RENTON, Wash. - Before the Seattle Seahawks try to construct another championship team, they need some mental healing in the off-season.
For many, that means getting as far away from football as possible after playing more games than any other NFL team over the past two seasons.
"Pete (Carroll) talked to us and told us we need to take time away, not only to rest our bodies, but also rest our minds," wide receiver Doug Baldwin said. "The mental toll this season has had on us, the two very long seasons and the mental toll of this game, your body has to recover from it. So we have to take time away and we enjoy our families and enjoy the things that are important in our lives and get past this."
Getting over the sting of Seattle's 28-24 Super Bowl loss to New England after a last-minute Patriots pick won't just happen in the off-season. It probably won't really be clear where the Seahawks are until the start of the 2015 season, when Seattle's drive to reach a third straight Super Bowl will begin.
Structurally, the Seahawks will have a different roster come September. Most of Seattle's core is locked up for at least a few more years but there are some key decisions the Seahawks must make.
Here are some issues the Seahawks will need to address in the off-season:
BEAST MODE: It's been a lingering question since his brief holdout last summer: What happens with Marshawn Lynch in 2015?
Lynch is due $7 million in the final year of his contract with the Seahawks with an $8.5 million salary cap hit. It's a significant number for a running back who will be 29 years old when the next season begins.
But after rushing for 1,306 yards in the regular season and at least 100 yards in two of three post-season games, it's hard to imagine Lynch not being with the Seahawks next season.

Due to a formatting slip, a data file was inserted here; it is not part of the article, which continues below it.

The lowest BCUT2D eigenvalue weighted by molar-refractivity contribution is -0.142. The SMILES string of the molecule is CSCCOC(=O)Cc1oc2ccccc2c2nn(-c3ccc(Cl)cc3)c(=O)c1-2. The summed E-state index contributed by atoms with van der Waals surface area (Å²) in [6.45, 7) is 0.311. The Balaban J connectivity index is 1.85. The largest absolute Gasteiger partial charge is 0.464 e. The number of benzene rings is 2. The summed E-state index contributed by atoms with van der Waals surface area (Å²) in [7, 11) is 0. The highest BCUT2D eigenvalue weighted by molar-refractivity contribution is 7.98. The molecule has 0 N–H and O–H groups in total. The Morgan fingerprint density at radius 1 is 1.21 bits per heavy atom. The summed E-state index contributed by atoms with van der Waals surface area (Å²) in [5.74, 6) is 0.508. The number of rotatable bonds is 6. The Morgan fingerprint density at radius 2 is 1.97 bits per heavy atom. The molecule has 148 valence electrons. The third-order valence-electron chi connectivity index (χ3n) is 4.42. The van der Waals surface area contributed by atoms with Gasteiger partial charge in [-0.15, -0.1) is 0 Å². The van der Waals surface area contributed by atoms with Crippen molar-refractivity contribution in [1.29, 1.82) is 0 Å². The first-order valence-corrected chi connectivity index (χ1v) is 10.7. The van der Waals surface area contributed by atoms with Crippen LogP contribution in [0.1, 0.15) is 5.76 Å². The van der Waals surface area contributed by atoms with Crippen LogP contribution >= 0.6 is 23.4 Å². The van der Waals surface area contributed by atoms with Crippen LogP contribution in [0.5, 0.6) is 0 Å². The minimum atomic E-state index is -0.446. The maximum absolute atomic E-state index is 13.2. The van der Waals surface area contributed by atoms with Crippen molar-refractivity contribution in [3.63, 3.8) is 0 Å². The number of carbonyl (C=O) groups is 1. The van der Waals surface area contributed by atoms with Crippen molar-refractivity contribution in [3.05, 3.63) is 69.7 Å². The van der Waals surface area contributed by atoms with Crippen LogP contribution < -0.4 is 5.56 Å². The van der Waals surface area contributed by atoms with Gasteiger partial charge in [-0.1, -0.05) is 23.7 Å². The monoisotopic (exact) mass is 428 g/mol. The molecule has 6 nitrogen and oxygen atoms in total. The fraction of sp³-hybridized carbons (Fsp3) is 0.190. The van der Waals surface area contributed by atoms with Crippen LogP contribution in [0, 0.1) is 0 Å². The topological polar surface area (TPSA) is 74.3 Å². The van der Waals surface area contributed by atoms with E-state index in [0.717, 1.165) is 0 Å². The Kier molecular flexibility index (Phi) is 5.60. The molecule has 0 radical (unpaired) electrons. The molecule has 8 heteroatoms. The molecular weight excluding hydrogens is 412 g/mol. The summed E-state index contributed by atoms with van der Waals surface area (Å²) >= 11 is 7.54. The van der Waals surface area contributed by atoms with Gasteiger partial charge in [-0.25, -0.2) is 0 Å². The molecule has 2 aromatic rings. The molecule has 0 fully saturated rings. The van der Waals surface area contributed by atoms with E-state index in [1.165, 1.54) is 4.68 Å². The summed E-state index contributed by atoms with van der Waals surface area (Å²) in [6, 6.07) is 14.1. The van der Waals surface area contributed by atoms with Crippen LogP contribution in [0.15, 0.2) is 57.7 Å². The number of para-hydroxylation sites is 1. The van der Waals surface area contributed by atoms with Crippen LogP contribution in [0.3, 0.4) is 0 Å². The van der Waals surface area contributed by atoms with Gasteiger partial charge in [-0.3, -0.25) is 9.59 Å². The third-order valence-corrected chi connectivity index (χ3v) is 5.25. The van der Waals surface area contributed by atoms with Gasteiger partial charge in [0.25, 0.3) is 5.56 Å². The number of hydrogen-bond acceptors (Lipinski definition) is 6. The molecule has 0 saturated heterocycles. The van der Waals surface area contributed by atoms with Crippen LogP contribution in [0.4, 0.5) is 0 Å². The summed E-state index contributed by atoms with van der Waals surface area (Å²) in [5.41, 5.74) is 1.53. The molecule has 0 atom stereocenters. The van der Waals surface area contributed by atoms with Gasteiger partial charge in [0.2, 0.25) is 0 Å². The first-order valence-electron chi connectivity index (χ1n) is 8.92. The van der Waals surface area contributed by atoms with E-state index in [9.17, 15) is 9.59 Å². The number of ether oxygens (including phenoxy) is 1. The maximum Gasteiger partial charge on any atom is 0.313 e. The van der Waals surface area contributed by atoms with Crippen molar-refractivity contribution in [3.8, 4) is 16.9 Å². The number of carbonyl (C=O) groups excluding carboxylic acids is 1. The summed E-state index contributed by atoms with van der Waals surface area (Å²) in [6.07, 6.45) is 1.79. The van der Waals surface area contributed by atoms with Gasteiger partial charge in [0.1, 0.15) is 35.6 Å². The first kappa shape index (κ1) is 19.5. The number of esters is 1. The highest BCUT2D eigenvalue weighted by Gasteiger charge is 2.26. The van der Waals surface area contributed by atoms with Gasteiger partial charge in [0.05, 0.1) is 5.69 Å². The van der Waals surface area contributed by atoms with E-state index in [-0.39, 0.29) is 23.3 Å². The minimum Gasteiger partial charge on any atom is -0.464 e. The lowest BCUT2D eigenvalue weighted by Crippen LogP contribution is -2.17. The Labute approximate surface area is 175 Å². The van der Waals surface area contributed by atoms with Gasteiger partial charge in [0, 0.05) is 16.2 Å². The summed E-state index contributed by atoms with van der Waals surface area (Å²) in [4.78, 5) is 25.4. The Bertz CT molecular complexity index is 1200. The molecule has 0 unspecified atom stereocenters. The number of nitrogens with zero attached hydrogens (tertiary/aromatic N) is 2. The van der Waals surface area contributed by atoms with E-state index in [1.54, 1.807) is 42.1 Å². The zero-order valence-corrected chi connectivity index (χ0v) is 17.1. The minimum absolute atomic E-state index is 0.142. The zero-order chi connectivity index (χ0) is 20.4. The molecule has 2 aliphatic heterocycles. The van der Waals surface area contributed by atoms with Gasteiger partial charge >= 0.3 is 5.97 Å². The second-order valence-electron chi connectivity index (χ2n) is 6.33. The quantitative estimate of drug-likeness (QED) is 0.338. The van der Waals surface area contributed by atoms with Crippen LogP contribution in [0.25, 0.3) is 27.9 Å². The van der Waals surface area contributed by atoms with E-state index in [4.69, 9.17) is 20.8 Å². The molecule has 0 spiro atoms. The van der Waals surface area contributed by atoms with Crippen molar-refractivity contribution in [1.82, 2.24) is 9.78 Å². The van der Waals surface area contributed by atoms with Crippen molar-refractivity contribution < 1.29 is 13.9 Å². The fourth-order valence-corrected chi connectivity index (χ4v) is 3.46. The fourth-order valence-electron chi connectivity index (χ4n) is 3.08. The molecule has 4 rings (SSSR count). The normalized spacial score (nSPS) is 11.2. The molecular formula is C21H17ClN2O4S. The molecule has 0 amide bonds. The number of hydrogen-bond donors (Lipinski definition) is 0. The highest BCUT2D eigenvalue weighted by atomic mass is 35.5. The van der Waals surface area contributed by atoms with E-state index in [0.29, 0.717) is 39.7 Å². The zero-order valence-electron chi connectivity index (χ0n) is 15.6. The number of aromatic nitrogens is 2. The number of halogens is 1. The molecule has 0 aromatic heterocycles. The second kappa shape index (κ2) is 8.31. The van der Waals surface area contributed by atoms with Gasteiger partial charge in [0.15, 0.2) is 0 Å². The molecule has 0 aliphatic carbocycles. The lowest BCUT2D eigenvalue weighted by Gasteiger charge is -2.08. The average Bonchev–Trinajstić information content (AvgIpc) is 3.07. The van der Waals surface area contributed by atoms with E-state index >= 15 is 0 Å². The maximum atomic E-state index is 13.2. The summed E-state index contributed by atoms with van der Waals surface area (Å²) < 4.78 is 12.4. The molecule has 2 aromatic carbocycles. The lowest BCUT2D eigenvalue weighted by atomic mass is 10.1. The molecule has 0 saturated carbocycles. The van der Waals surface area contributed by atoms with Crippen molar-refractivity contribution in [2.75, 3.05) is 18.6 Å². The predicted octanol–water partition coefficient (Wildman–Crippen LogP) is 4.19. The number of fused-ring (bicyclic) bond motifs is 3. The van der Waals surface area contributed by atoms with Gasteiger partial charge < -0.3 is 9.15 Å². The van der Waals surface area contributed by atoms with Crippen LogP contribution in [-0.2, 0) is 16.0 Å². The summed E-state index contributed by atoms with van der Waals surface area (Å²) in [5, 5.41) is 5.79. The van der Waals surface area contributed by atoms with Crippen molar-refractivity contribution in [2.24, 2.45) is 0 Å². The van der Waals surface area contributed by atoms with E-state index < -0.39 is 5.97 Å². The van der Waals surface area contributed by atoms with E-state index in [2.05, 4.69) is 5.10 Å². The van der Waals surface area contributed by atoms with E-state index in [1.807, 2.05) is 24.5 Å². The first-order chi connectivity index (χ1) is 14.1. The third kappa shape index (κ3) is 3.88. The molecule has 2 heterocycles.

A glimmer of hope for Seahawks fans: coach Pete Carroll said on his radio show this week that talks have been ongoing about a new, restructured deal for Lynch.
PAYING RUSSELL: The question isn't so much whether Seattle will pay Russell Wilson. That's a certainty. How Wilson's expected contract extension is structured and how it impacts Seattle's salary cap is the real question.
After years of getting lucky with key contributors playing on their rookie contracts, the Seahawks are now hitting the point where all their stars will be getting significant pay bumps. Strong safety Kam Chancellor, cornerback Richard Sherman, safety Earl Thomas, defensive ends Michael Bennett and Cliff Avril, linebacker K.J. Wright and Baldwin have all gotten paid.
The way Wilson's contract fits within those deals will be critical to how the Seahawks supplement the core of their roster.
WHAT ABOUT MAX?: Byron Maxwell is the unsung guy in Seattle's secondary, the fourth member of the "Legion of Boom."
He's about to get paid.
Maxwell is one of the few unrestricted free agents for Seattle. Because of his success playing in Seattle's secondary and the scarcity of quality cornerbacks, Maxwell is likely to get healthy offers on the free agent market. Will Seattle be able to counter what Maxwell is offered? It might be tough with other contracts for the Seahawks to handle.
CALL A CARPENTER: The Seahawks have a major decision to make on their offensive line with guard James Carpenter. Seattle declined to pick up the fifth-year option on Carpenter before last season, but he played well enough in 2014 to deserve consideration as the starter going forward if Seattle wants him back.
Carpenter and Maxwell are the only full-time starters for Seattle who will be unrestricted free agents.
GET HEALTHY: Most of Seattle's vaunted secondary was headed for off-season surgery. Thomas and nickel cornerback Jeremy Lane are both set for surgery — Thomas on his shoulder and Lane on his arm. Sherman appears headed for a procedure to repair ligament damage in his elbow and Chancellor may need surgery on his knee. None of those should linger into the start of the regular season but all four may miss part of the Seahawks' off-season program.
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